Experts dispel myths about halal mortgages

Financial and real estate professionals are trying to clear the air on halal mortgages, which have been in the spotlight since the Trudeau government vowed in the spring budget to begin consultations to possibly expand the alternative financial option.

Since that announcement, there has been a lot of confusion and speculation over what that will mean for consumers, and experts talked to CityNews to try and explain.

Why is there a need for halal mortgages?

Some religions have restrictions on interest, including Islam and Judaism. Devout Muslims are not supposed to pay or charge interest (riba), so they are either kept out of home ownership or turn to smaller lenders that offer alternative options, such as halal mortgages.

“There are many religious and cultural communities within Canada that want products, financial products…that are just structured differently, that are consistent with their cultures and religious requirements,” Walid Hejazi, professor of economic analysis and policy at the Rotman School of Management at the University of Toronto, said.

“This allows that Muslim family to get into a home, to get a mortgage…while following their religious rules,” Tim Hudak, CEO of the Ontario Real Estate Association and former leader of the Ontario PC Party, said.

How do halal mortgages differ from traditional mortgages?

A conventional mortgage typically involves a buyer purchasing a home with the bank’s money, and while the buyer holds title on the property the bank places a lien on it until the money is repaid during a set timeline.

During that time interest charges, which can fluctuate based on the central bank rate, are added to the principal amount, which provides profits to the lender.

A halal mortgage on the other hand is often similar to a rent-to-own model, with fees replacing the interest charge. Typically the lender will crunch the numbers and estimate the amount of money that would have been paid over the life of a conventional mortgage, and then apply that fee upfront as a part of the total amount.

There are three different structures, one acts similar to a lease, another is a joint ownership between the lender and buyer that slowly shifts over time, and the other involves the bank owning the property until the money is repaid.

“I want to buy a home. The home costs $1 million,” Hejazi said. “I tell the bank this is the home I want. The bank buys the home for $1 million but they sell it to me for $2 million. Now there is a profit in there which is equivalent to the interest.”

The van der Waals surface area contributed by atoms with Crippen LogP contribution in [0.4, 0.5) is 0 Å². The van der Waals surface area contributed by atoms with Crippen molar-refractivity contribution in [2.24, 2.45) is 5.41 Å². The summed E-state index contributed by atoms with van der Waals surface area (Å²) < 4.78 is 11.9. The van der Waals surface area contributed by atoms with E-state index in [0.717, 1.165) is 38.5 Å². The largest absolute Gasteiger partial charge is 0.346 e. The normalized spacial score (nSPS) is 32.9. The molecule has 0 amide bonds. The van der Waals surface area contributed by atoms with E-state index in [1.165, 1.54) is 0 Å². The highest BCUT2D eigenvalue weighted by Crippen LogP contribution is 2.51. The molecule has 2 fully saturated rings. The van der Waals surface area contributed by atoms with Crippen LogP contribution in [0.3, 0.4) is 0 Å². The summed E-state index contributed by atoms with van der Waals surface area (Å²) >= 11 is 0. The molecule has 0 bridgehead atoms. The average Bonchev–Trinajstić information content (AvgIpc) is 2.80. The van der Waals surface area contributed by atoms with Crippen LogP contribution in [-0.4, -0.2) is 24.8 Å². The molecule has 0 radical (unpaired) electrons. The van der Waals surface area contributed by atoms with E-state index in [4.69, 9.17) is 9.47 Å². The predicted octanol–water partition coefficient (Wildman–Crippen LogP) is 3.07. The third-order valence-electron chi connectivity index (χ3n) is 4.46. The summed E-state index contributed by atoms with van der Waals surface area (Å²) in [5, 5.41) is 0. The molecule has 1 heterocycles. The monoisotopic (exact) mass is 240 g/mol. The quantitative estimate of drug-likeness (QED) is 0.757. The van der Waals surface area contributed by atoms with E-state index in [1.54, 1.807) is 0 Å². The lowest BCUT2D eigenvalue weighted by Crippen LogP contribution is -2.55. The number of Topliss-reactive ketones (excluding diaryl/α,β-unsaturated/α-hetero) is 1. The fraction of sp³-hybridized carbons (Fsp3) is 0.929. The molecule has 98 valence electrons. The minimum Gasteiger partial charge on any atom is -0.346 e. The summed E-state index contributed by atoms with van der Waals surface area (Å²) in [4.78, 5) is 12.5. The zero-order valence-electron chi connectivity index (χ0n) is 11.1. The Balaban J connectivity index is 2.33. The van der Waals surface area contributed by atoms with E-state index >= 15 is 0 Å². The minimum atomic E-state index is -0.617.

Do halal mortgages save people money?

The short answer is not really. The goal of a halal mortgage is to use fees to charge buyers the same amount as a traditional mortgage over the lifetime of the arrangement. However, with the current unregulated models, some buyers end up paying more with a halal mortgage compared with a traditional one.

“In principle, I end up paying exactly the same amount if it was a conventional mortgage or a sharia-compliant mortgage, it’s just the process, how you get there, is different,” Hejazi adds.

Are halal mortgages only for Muslims?

No, and there are no indications the federal government plans to limit the option based on religion. In other countries that offer halal mortgages, anyone is able to apply for one if it makes sense for them financially.

“In the United Kingdom, where there are Islamic mortgages by many of the banks,” Hejazi said. “(About) 40 per cent of the mortgages are held by non-Muslims. So what that means is if these products are offered in Canada any Canadian can go to that financial institution and qualify for that mortgage whether they’re Muslim or not.”

Are halal mortgages new?

No, in fact, they have been offered in Canada for many years. The issue is they are only being offered by smaller lenders in an unregulated system. What the federal government is consulting on is the possibility of setting firm regulations so that the larger financial institutions can offer them more broadly.

“If the federal government sets up a regulatory system just like they do for existing conventional mortgages, that will make it a much more safe and secure way for Muslim families to get a halal mortgage,” Hudak said. “And by the way, we would like to see provinces follow because there are tax benefits that come along with it as well.”

Is Canada the only country doing this?

Nope, in fact, we are late to the game compared to many of our allies. Halal mortgages are more widely available in other G7 countries like the United States, the United Kingdom, Germany, and France.

“It’s happening in London, England, it happens in New York City, so why not Toronto or Vancouver?” Tim Hudak said.

The federal government began consultations in March with financial institutions and diverse communities. The budget says Canadians can expect an update on that process in the Fall Economic Statement. 

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